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Gordonia (plant)

From Wikipedia, the free encyclopedia

Gordonia lasianthus flower
Scientific classification Edit this classification
Kingdom: Plantae
Clade: Tracheophytes
Clade: Angiosperms
Clade: Eudicots
Clade: Asterids
Order: Ericales
Family: Theaceae
Genus: Gordonia

See text

Gordonia lasianthus leaf and branch
Gordonia lasianthus beginning to bloom, June, N. Florida
Gordonia idahoensis fossils

Gordonia is a genus of flowering plants in the family Theaceae, related to Franklinia, Camellia and Stewartia. Of the roughly 40 species, all but two are native to southeast Asia in southern China, Taiwan and Indochina. The remaining species, G. lasianthus (Loblolly-bay), is native to southeast North America, from Virginia south to Florida and west to Louisiana; G. fruticosa is native to the tropical rainforests of Central and South America, from Costa Rica to Brazil.

They are evergreen trees, growing to 10–20 m tall. The bark is thick and deeply fissured. The leaves are alternately arranged, simple, serrated, thick, leathery, glossy, and 6–18 cm long. The flowers are large and conspicuous, 4–15 cm diameter, with 5 (occasionally 6-8) white petals; flowering is in late winter or early spring. The fruit is a dry five-valved capsule, with 1-4 seeds in each section.

The species are adapted to acidic soils, and do not grow well on chalk or other calcium-rich soils. They also have a high rainfall requirement and will not tolerate drought.

Some botanists include Franklinia within Gordonia, even though recent phylogenetic studies show that Franklinia's closest living relationship is with the Asian genera Schima and not Gordonia;[1] it differs in being deciduous and flowering in late summer, not late winter. The draft Flora of China account of Theaceae in China splits Gordonia into two genera, with G. lasianthus retained in Gordonia, and the Asian species transferred to Polyspora; this treatment is not yet widely accepted. Gordonia chrysandra may have anti-inflammatory medicinal properties.[2]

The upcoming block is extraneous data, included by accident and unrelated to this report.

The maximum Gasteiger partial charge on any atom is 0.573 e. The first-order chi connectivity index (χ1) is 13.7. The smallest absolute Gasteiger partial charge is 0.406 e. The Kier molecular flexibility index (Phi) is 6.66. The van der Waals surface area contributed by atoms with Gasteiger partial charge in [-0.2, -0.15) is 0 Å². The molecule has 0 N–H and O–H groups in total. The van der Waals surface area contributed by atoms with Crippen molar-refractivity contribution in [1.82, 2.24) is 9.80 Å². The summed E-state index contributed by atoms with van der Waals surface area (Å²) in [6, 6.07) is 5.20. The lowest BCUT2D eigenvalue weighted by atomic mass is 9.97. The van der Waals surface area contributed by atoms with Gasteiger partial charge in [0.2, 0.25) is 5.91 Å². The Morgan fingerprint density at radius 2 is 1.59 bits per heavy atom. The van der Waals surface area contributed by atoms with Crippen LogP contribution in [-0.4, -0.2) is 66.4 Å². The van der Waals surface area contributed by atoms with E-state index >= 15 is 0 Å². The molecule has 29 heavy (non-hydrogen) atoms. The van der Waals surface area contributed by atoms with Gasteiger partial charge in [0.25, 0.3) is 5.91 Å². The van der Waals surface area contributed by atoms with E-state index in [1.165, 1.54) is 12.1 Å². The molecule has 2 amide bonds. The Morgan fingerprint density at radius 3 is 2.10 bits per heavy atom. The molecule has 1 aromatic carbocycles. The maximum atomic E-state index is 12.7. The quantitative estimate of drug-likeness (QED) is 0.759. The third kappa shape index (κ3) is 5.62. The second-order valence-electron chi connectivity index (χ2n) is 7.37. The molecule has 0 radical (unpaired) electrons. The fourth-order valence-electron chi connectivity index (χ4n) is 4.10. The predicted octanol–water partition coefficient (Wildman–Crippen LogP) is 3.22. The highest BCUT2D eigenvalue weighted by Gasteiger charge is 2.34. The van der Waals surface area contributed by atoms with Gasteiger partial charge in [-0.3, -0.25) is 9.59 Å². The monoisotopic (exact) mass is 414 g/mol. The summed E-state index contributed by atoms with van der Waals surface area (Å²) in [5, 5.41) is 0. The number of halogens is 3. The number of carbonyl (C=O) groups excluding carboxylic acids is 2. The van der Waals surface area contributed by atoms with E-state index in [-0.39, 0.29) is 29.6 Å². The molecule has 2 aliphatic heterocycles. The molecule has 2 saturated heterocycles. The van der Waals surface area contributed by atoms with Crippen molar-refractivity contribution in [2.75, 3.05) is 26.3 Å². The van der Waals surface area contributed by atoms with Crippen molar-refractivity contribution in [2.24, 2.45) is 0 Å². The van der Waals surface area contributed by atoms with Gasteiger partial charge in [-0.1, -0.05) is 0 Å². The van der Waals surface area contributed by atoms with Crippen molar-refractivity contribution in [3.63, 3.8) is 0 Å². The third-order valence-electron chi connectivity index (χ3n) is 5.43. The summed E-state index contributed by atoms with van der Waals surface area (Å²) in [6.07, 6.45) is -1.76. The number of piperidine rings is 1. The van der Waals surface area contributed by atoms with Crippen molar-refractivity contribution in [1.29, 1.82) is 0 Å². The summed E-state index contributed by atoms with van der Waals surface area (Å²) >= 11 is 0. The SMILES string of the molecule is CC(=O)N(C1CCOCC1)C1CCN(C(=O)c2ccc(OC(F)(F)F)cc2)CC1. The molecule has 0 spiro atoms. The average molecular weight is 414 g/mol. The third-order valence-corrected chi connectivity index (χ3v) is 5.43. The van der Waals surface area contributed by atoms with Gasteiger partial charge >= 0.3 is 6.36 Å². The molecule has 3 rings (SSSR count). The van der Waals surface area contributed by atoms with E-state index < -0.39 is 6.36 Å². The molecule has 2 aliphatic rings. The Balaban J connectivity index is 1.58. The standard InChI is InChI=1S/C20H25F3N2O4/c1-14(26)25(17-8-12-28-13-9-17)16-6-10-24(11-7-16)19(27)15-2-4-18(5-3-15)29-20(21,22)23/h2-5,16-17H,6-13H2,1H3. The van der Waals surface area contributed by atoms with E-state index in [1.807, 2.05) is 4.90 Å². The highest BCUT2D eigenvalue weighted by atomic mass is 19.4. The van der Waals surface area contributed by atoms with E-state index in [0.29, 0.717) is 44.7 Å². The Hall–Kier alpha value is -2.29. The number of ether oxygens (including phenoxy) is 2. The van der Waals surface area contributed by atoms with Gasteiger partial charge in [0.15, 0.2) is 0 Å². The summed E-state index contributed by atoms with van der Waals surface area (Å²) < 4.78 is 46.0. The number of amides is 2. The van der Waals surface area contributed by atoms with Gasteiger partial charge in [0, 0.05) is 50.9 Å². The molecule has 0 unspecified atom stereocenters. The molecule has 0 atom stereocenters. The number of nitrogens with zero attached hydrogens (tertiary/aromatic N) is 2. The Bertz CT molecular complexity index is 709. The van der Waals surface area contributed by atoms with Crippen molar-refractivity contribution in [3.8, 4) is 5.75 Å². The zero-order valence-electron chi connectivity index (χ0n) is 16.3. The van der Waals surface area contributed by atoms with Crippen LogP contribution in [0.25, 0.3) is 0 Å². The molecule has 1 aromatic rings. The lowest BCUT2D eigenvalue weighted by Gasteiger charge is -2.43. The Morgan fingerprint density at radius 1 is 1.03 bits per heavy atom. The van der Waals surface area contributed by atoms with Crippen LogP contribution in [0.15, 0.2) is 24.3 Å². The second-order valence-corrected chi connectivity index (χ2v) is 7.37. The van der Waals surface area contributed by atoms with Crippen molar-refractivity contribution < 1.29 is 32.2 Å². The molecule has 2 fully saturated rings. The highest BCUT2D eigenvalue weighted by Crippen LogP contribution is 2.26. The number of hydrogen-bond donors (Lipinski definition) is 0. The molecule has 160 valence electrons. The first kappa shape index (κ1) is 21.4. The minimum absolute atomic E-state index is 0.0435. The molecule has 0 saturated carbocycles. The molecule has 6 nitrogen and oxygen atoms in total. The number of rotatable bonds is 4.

There are about 40 species, including:

Gordonia species from East Asia were transferred to Polyspora, including:[3]

Cultivation and uses


Several species of Gordonia are grown as ornamental plants for their flowers produced in winter when few other trees are in flower. They are however difficult to grow compared to the similar but generally smaller-growing camellias.


  1. ^ Prince, L. M. and C. R. Parks. 2001. Phylogenetic relationships of Theaceae inferred from Chloroplast DNA sequence data. Am. J. Bot. 88: 2309-2320.
  2. ^ CJ, Yang JZ, Shen ZF, Zhang DMFu HZ, Li.,"Potential Anti-inflammatory Constituents of the Stems of Gordonia chrysandra." J Nat Prod. 2011 Apr 7;
  3. ^ "Taxonomic Treatment of Chinese Polyspora Sweet(Theaceae)" (PDF). Journal of Tropical and Subtropical Botany. 中国科学院华南植物园. Retrieved 2009-02-13.[permanent dead link]